The Missing Picture / L’Image Manquante (2013)

Image Manquante

A testimony to the horrors of the Khmer Rouge in clay, Rithy Panh’s The Missing Picture is a poetic and intelligent rumination on survival, memory and murder.

The Missing Picture

Earth by Mark Wilshin

CAUTION: Here be spoilers

Like Joshua Oppenheimer’s The Act Of Killing in which members of an Indonesian death squad reenact their murders, or even George Sluizer’s Dark Blood, unfinished due to the untimely death of River Phoenix and completed by the director reading dialogue from the script, Rithy Panh’s The Missing Picture is the recreation of missing images – in this case, the Khmer Rouge’s cultural revolution, as it pieces together the reeducation and starvation of millions out of archive footage from Pol Pot’s regime and his own story recreated in tableaux of clay models. Working for years on labour camps digging the earth, reshaping Kampuchea’s soil in the name of their revolutionary leaders, it’s a poignant medium to capture a story that has to be told. And underscored with a soundtrack of laughter and singing that gives way to bombs and spades scratching soil, The Missing Picture is Rithy Panh’s quest to redress the balance of history, remember the fallen and bear witness to the past.

His quest starts out in search of an image – a photo of an execution that has survived the pogrom of destruction of records, incontrovertible proof of a victim killed at the hands of the Khmer Rouge. It’s an image that has escaped celluloid, but as Panh’s narration concludes, it nevertheless exists because it exists in him. So too, through his dioramas of clay figures, Rithy Panh is able to conjure back to life his mother and father (to whom the film is dedicated), as well as his lost brothers, sisters and cousins, creating a tribute to their memory in clay. But there’s a poetic justice to Panh’s storytelling too, as he takes revenge over Pol Pot’s regime by exchanging his dyed black rags for a pink polka-dot t-shirt, or recreating his mother’s verbal act of resistance – reimagining in images his father’s funeral with the due respect it deserves and the white garments of mourning.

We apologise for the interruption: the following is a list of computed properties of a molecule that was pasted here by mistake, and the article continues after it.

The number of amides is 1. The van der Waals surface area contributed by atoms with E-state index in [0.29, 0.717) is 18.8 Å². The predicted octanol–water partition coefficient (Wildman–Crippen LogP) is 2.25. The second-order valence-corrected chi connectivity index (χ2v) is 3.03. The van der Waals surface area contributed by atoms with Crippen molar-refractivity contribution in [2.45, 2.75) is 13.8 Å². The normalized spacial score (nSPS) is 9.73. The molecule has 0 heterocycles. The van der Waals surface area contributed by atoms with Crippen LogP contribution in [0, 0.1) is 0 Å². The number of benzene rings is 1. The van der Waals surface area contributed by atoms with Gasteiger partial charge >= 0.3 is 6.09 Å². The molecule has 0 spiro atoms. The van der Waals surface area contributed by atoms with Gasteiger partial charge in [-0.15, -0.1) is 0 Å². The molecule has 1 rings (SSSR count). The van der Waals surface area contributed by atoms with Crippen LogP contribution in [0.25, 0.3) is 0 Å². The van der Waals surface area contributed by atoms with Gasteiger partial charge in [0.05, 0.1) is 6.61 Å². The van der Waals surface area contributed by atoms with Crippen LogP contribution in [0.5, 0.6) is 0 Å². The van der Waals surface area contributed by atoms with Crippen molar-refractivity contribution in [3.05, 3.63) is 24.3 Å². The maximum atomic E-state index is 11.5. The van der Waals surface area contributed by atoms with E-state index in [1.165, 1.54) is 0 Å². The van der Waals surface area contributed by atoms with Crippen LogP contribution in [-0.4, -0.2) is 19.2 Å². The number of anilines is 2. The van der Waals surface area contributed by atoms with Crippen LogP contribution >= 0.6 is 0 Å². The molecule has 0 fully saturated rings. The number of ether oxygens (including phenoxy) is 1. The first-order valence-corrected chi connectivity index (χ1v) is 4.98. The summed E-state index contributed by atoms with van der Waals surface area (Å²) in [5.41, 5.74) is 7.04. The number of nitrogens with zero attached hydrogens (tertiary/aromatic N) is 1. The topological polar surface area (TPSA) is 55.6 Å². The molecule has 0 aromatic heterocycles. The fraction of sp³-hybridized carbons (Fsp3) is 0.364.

Like the rusty cinema reels left behind by the Khmer Rouge, from which Panh is able to conjure blurred images of the past – a Cambodian dancer or Phnom Penh’s Sixties disco scene, The Missing Picture polemicises the importance of the fleeting image. Just as the black and white portraits of the prisoners in S21 bear witness to their existence, so too does Rithy Panh insist that to see an image is to own it, and to therefore render it not-missing, inside us. And so, by recreating the horrors of Pol Pot’s regime, The Missing Picture creates the image of the Khmer Rouge – a greyscale world where colour, laughter, song and dance have disappeared, replaced by the Earth’s damned – starving (as one ration of rice is divided amongst 25) and dehumanised (eating forbidden rats, roots and insects). The revolution with its promises of abolishing class divisions exists only in the Khmer Rouge films, which like Dovzhenko’s Earth depict a plentiful grain harvest and smiling faces, even if the sloganeering can’t quite hide the frailty and hunger of Cambodia’s children as they dig the earth.

Thirty years on and guilt still remains amongst survivors like Panh – batting off accusations that they accepted their fate with buddhist resignation with the chastening response, “How do you revolt with a spoon as your sole possession?” Panh acknowledges The Missing Picture as a cry from the psychiatrist’s couch, talking and creating images as therapy, expiating his regrets by releasing them in pictures. Could he have done more to help his fellow starving man? Like the girl who was so hungry she started eating salt or the 9-year-old who denounced his mother for picking mangoes? And while from these mute lumps of clay, we neither hear a ‘No’ nor see a smile, Panh assures us of these human acts of free will and resistance. Like his father’s decision to no longer eat animal feed and die or the many who resisted in silence – a gesture of no. For sometimes a silence is a scream. And it’s a surprisingly moving method, as Panh allows us to feel their dumb hunger, their silent fear and mistrust.

As Rithy Panh interrogates his past, The Missing Picture is a testimony to his survival, and just as the happy pictures of his childhood are not missing, for they exist in him, no longer are the horrors of Pol Pot’s regime missing. For there are no other memorials to bear witness to the violence and brutality, only an artificial lake of buried corpses now salty and green that no-one drinks from. For the victims, justice is still to be done, such as the village chief who terrorised his villagers who was never arrested, or the poor who still to this day dig the same earth. Rithy Panh never finds his missing picture, but by creating images of his own, The Missing Picture creates its own incontrovertible truth with man in his own image. A testimony in clay that builds the foundations for a Cambodia from which Panh’s missing picture just might one day find its way out.

The Missing Picture is released on 3rd January 2013 in the UK

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